So it was that the Fleece rose and spread and grew to its wonderful flowering; and so these two children grew with it into theirs. Zora never forgot how they found the first white flower in that green and billowing sea, nor her low cry of pleasure and his gay shout of joy. Slowly, wonderfully the flowers spread—white, blue, and purple bells, hiding timidly, blazing luxuriantly amid the velvet leaves; until one day—it was after a southern rain and the sunlight was twinkling through the morning—all the Fleece was in flower—a mighty swaying sea, darkling rich and waving, and upon it flecks and stars of white and purple foam. The joy of the two so madly craved expression that they burst into singing; not the wild light song of dancing feet, but a low, sweet melody of her fathers’ fathers, whereunto Alwyn’s own deep voice fell fitly in minor cadence.
Miss Smith and Miss Taylor, who were sorting the mail, heard them singing as they came up out of the swamp. Miss Taylor looked at them, then at Miss Smith.
But Miss Smith sat white and rigid with the first opened letter in her hand.
Miss Smith sat with her face buried in her hands while the tears trickled silently through her thin fingers. Before her lay the letter, read a dozen times:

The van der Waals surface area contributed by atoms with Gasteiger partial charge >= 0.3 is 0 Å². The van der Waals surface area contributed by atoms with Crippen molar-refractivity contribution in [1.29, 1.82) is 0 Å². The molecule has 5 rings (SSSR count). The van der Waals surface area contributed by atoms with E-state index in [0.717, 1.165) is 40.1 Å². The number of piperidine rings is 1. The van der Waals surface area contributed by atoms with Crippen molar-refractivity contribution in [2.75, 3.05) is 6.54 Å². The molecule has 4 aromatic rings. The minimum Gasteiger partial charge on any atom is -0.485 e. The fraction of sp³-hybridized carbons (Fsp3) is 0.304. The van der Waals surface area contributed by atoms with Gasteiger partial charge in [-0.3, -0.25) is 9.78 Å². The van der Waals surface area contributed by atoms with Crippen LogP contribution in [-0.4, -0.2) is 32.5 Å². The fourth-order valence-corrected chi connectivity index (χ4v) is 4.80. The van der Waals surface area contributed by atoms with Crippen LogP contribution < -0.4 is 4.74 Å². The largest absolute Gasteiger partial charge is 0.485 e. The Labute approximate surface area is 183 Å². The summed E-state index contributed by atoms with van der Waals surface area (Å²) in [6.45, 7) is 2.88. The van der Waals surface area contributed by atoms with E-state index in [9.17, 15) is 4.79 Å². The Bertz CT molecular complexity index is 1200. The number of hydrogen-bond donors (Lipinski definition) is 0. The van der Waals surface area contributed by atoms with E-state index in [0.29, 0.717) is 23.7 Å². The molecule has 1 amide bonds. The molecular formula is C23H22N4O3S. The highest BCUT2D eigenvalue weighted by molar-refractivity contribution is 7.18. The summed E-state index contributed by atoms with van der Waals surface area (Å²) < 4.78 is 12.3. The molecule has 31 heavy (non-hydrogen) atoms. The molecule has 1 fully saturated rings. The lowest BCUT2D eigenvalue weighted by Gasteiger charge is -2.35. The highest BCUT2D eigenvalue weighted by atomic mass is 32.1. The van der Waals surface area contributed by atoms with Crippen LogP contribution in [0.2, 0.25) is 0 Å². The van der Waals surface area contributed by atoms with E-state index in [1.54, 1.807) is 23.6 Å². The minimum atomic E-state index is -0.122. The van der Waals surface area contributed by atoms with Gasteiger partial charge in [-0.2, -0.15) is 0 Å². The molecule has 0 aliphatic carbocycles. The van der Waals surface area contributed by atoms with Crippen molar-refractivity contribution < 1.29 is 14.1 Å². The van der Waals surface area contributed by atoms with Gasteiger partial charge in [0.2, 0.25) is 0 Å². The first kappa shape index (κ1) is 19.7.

“Old Mrs. Grey has been to see me, and she has announced her intention of endowing five colored schools, yours being one. She asked if $500,000 would do it. She has plenty of money, so I told her $750,000 would be better—$150,000 apiece. She’s arranging for a Board of Trust, etc. You’ll probably hear from her soon. You’ve been so worried about expenses that I thought I’d send this word on; I knew you’d be glad.”
Glad? Dear God, how flat the word fell! For thirty years she had sown the seed, planting her life-blood in this work, that had become the marrow of her soul.
Successful? No, it had not been successful; but it had been human. Through yonder doorway had trooped an army of hundreds upon hundreds of bright and dull, light and dark, eager and sullen faces. There had been good and bad, honest and deceptive, frank and furtive. Some had caught, kindled and flashed to ambition and achievement; some, glowing dimly, had plodded on in a slow, dumb faithful work worth while; and yet others had suddenly exploded, hurtling human fragments to heaven and to hell. Around this school home, as around the centre of some little universe, had whirled the sorrowful, sordid, laughing, pulsing drama of a world: birth pains, and the stupor of death; hunger and pale murder; the riot of thirst and the orgies of such red and black cabins as Elspeth’s, crouching in the swamp.
She groaned as she read of the extravagances of the world and saw her own vanishing revenues; but the funds continued to dwindle until Sarah Smith asked herself: “What will become of this school when I die?” With trembling fingers she had sat down to figure how many teachers must be dropped next year, when her brother’s letter came, and she slipped to her knees and prayed.